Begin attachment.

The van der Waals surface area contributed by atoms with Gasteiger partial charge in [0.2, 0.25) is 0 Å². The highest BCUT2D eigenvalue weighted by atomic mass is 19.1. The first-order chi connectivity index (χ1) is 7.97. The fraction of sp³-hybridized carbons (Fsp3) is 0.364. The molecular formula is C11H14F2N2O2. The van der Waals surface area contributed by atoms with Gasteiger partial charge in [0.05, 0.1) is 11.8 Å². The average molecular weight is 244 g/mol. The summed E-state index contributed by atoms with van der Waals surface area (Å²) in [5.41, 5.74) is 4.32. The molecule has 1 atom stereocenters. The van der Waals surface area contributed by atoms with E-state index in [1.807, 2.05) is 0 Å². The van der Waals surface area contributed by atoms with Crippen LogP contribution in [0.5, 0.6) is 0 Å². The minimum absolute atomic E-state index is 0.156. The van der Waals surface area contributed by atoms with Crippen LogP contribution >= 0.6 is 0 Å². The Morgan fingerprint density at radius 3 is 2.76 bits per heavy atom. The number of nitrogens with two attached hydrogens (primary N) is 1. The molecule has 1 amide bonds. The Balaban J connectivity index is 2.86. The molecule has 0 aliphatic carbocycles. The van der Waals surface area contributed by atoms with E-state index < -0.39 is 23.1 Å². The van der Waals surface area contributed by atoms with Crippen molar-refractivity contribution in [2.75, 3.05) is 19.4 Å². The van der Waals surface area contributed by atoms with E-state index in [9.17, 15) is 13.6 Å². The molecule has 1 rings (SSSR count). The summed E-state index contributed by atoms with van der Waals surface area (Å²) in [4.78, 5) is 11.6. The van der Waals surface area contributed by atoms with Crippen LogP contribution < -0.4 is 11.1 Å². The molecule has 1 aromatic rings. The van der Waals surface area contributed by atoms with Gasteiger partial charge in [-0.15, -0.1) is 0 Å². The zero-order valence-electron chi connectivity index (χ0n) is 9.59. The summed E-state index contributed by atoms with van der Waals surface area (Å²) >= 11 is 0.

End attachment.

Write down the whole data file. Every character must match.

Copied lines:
The van der Waals surface area contributed by atoms with Gasteiger partial charge in [0.2, 0.25) is 0 Å². The highest BCUT2D eigenvalue weighted by atomic mass is 19.1. The first-order chi connectivity index (χ1) is 7.97. The fraction of sp³-hybridized carbons (Fsp3) is 0.364. The molecular formula is C11H14F2N2O2. The van der Waals surface area contributed by atoms with Gasteiger partial charge in [0.05, 0.1) is 11.8 Å². The average molecular weight is 244 g/mol. The summed E-state index contributed by atoms with van der Waals surface area (Å²) in [5.41, 5.74) is 4.32. The molecule has 1 atom stereocenters. The van der Waals surface area contributed by atoms with E-state index in [1.807, 2.05) is 0 Å². The van der Waals surface area contributed by atoms with Crippen LogP contribution in [0.5, 0.6) is 0 Å². The minimum absolute atomic E-state index is 0.156. The van der Waals surface area contributed by atoms with Crippen LogP contribution >= 0.6 is 0 Å². The Morgan fingerprint density at radius 3 is 2.76 bits per heavy atom. The number of nitrogens with two attached hydrogens (primary N) is 1. The molecule has 1 amide bonds. The Balaban J connectivity index is 2.86. The molecule has 0 aliphatic carbocycles. The van der Waals surface area contributed by atoms with E-state index < -0.39 is 23.1 Å². The van der Waals surface area contributed by atoms with Crippen molar-refractivity contribution in [2.75, 3.05) is 19.4 Å². The van der Waals surface area contributed by atoms with E-state index in [9.17, 15) is 13.6 Å². The molecule has 1 rings (SSSR count). The summed E-state index contributed by atoms with van der Waals surface area (Å²) in [4.78, 5) is 11.6. The van der Waals surface area contributed by atoms with Crippen LogP contribution < -0.4 is 11.1 Å². The molecule has 1 aromatic rings. The van der Waals surface area contributed by atoms with Gasteiger partial charge in [-0.15, -0.1) is 0 Å². The zero-order valence-electron chi connectivity index (χ0n) is 9.59. The summed E-state index contributed by atoms with van der Waals surface area (Å²) >= 11 is 0.